The story has typically stayed the same.
The Toronto Maple Leafs, destined for the postseason, pull the trigger on a deadline deal to add veteran depth to a talented yet flawed roster, surrendering significant draft capital in order to do so.
Brian Boyle arrived at the 2017 deadline for a second-round pick and depth center Byron Froese. After a relatively quiet 2018, Toronto was back at it the next year by nabbing Tomas Plekanec from the Montreal Canadiens for another second-rounder and a pair of AHLers. The impending COVID-19 shutdown curtailed the 2020 trade deadline somewhat, but the Maple Leafs still pulled off a pre-deadline deal by acquiring both Jack Campbell and Kyle Clifford near the end of February.
And then 2021 came along to feature the biggest swing of them all in the former of Nick Foligno for the Leafs’ first-round pick and two fourth-rounders.
After those four years, the Maple Leafs ended up spending one first-rounder, three-second rounders, two fourth-rounders, and a host of depth prospects (including Trevor Moore) for four veteran skaters who ultimaely walked in free agency that summer and produced a grand total of zero regular-season goals.
That, as the kids say, is not ideal.
Then, along came another greybeard in Mark Giordano. And while the bar may be cavernously low, the former Norris winner has flipped the script on Toronto’s deadline luck entirely.
Giordano arrived in practically the same way: as a pending UFA whose price tag consisted of multiple second-round picks. But the performance he’s given in the blue and white could not have been more different.
The counting stats are one thing — Giordano’s five points in 12 games thus far already out-pace any previous Leafs deadline addition, despite him being a defenseman — but the Toronto native’s ability to elevate literally everyone around him is what truly demonstrates his value.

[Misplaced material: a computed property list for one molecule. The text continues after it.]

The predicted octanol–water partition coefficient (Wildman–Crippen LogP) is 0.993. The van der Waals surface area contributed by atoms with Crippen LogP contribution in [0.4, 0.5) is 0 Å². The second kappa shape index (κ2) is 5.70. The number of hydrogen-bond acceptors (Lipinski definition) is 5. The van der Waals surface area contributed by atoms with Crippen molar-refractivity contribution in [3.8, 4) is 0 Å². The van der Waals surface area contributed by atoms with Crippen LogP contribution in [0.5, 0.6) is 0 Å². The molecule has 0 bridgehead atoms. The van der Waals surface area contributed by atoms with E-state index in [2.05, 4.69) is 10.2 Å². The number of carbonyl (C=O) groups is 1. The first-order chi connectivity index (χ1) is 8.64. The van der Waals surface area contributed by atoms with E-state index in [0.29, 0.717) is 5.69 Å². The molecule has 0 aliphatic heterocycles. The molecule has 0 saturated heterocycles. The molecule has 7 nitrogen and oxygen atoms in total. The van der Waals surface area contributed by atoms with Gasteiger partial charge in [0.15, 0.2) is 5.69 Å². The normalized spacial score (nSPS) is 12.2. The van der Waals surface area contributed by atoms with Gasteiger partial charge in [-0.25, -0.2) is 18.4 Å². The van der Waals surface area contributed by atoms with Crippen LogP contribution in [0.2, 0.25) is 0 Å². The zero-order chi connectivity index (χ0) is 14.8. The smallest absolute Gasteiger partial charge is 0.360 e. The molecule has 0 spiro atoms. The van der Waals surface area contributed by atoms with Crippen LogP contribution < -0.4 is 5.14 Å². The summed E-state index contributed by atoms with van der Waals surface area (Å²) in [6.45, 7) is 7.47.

The Maple Leafs are the best team on the ice whenever Giordano hops over the boards. The math can prove it.
At even-strength, Toronto has generated 57.60 of the expected-goals and 55.36 percent of the available scoring chances in Giordano’s 12 games since being traded, dominating the possession game and tilting the ice noticeably in their favor. Dig a little deeper, and you’ll find the high-danger chances, of which the Leafs generate a whopping 58.62 percent in Giordano’s roughly 176 minutes of usage thus far.
After years as the team’s Achille’s heel, the blueline, with Giordano, is now one of the Leafs’ greatest strengths.
“It seems like since Gio’s come in, we’ve just evened out all the pairs,” explained Justin Holl.
“Just playing guys regularly, and not worrying so much about the matchups. I think that’s been working well for us, keeping everyone involved”
It’s not as if the Leafs were completely unfamiliar with Giordano prior to welcoming him into their locker room.
Thanks to COVID-19 and the mandated North Division last season, Toronto faced Giordano’s Calgary Flames a whopping eight times in 2021, being treated to a larger sample than most of the perils that come with playing against him.